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Divorcing: 5 ways to support your kids during divorce

| Apr 11, 2018 | Blog |

It’s sometimes hard to think about bringing up a divorce with your children. When you had them, you didn’t think that you and their other parent would ever separate. Now, that’s no longer the case.

You want the divorce to be as easy for your child as possible, but what can you do to facilitate this smooth transition? Here are a few tips to keep in mind.

1. Talk about changes early on

One of the first things you can do for your kids is to begin talking about the potential changes happening as soon as possible. Even if there’s a chance that you could move or change your child’s schedule, it’s a good idea to talk to him or her about it. This helps your child prepare for the changes heading his or her way.

2. Give your child a chance to vent

Another good thing to do is to allow your child to vent. Yes, it’s likely a younger child will have a tantrum at some point. Yes, it’s possible a teenager could slam a door in your face. It’s a difficult time for you, so you should expect it to be hard for your children, too. Do your best to avoid penalizing them for acting out because of the divorce. Instead, open a line of communication, so you can hear what your children have to say in a calm atmosphere.

3. Stick to your routine

A good thing for children is to stick to a routine. If they’re used to mom or dad tucking them in at night, do what you can to maintain that habit. If dad is always there after school, try to keep that routine the same, if possible. Throughout the divorce process, it should be your priority to keep as many things the same as they were prior to this huge new change.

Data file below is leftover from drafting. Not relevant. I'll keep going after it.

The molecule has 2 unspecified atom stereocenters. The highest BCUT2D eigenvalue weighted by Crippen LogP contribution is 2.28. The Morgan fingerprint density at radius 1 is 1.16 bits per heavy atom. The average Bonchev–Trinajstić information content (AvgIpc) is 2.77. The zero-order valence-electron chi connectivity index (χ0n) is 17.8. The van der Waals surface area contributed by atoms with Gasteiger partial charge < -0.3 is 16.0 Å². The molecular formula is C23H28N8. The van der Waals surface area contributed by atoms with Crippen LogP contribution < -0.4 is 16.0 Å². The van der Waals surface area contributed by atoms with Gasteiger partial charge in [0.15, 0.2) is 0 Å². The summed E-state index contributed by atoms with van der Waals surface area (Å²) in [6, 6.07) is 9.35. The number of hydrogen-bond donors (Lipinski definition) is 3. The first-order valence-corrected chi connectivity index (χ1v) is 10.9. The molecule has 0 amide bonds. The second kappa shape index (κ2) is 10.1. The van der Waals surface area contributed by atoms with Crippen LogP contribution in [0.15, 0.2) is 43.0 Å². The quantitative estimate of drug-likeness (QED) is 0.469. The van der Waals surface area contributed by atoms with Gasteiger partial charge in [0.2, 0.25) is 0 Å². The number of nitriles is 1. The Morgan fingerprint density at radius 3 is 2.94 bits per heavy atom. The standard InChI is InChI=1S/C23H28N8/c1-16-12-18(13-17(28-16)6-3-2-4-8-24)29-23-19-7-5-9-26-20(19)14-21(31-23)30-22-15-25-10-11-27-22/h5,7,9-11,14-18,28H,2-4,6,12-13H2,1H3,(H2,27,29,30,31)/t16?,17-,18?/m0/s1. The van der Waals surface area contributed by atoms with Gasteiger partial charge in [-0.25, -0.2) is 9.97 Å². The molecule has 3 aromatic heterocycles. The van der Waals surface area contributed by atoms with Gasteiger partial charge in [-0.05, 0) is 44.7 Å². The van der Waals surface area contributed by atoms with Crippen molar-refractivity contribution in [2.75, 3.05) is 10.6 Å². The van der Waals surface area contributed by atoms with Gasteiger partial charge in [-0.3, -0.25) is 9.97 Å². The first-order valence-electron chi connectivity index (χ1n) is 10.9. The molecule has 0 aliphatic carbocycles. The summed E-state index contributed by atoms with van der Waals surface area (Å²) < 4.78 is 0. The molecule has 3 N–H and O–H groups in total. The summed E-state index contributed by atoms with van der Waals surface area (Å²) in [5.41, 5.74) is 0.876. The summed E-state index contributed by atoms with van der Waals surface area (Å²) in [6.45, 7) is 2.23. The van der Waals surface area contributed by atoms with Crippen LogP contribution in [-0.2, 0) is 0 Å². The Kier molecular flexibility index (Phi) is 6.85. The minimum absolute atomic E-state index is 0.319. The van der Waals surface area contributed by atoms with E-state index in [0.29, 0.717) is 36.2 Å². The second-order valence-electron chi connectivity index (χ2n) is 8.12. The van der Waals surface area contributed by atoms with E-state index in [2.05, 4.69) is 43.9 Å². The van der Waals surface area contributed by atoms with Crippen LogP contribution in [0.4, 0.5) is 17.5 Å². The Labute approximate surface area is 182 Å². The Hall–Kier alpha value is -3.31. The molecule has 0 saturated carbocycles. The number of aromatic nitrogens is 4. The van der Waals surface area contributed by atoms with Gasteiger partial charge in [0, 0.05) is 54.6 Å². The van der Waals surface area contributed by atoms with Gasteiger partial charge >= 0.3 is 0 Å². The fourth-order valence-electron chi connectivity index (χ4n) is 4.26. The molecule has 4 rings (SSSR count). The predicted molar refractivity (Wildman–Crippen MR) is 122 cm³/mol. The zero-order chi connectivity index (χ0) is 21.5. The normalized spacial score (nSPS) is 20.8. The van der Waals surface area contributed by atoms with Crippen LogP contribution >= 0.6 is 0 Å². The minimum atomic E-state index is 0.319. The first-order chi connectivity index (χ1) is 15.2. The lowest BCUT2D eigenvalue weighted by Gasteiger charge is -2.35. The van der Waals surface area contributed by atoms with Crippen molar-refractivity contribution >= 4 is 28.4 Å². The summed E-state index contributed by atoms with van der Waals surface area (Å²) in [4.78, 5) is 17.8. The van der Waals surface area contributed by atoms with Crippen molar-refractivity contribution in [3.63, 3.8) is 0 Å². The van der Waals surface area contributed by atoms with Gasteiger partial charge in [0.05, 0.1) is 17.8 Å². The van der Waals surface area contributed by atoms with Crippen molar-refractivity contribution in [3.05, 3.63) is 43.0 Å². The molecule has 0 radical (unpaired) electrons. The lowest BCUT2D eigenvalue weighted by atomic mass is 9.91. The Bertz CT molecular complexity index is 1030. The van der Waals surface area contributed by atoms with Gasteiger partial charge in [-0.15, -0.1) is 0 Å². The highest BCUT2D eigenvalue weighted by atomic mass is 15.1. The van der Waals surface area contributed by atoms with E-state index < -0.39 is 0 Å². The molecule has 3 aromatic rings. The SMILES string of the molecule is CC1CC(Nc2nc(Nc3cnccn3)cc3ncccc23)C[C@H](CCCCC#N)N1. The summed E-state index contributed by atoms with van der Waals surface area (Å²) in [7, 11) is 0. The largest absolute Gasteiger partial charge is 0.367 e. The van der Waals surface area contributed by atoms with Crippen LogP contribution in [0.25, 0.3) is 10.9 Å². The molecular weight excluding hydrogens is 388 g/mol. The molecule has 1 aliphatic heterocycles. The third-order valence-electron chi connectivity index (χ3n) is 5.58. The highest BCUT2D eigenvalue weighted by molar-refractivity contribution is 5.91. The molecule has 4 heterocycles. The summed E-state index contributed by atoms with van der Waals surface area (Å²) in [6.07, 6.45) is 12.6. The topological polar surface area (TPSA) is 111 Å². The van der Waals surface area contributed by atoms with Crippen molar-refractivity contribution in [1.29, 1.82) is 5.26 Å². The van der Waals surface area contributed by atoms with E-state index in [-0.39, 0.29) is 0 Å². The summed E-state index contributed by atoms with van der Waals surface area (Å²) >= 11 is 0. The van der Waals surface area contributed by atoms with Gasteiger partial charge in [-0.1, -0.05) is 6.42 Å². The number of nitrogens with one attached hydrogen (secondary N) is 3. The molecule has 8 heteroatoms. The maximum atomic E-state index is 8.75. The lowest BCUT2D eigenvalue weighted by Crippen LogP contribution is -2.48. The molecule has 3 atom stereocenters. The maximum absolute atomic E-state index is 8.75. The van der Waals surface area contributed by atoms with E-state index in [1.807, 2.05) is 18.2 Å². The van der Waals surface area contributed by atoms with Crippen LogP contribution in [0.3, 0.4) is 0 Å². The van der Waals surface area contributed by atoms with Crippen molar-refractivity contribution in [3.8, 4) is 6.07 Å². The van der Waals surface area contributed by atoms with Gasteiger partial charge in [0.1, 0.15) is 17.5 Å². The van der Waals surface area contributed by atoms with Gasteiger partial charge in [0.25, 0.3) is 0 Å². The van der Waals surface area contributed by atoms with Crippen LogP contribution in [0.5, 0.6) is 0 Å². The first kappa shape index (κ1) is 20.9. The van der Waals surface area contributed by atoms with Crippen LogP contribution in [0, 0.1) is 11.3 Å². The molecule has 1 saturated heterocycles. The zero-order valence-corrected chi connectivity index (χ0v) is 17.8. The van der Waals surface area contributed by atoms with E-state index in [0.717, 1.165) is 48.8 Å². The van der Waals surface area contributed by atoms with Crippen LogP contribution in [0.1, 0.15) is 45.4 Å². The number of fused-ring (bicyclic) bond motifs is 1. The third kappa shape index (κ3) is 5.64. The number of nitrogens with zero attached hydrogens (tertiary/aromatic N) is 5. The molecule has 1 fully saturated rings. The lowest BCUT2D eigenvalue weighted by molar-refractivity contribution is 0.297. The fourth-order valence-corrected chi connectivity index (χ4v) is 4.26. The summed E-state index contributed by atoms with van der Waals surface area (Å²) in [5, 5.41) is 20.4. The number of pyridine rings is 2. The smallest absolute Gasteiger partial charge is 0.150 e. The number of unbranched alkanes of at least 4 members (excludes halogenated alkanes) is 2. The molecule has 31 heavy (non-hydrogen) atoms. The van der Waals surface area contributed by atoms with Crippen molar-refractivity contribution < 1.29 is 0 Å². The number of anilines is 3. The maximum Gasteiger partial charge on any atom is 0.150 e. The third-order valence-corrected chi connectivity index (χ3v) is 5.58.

4. Keep fights out of the home

You need to do everything you can to avoid fights with your spouse in your home. Fights put children in a difficult position where they may feel that they have to choose sides. Avoid fighting around your children.

5. Be supportive

Finally, be supportive. Divorces aren’t easy for anyone, and the changes taking place are catching your child off-guard. Be patient, because you and your child can get through this difficult time together.

With patience and planning, you may be able to help your child get through this divorce with minimal impact on his or her long-term health. Children need time to accept changes in their lives, but they are also adaptive and are able to adjust.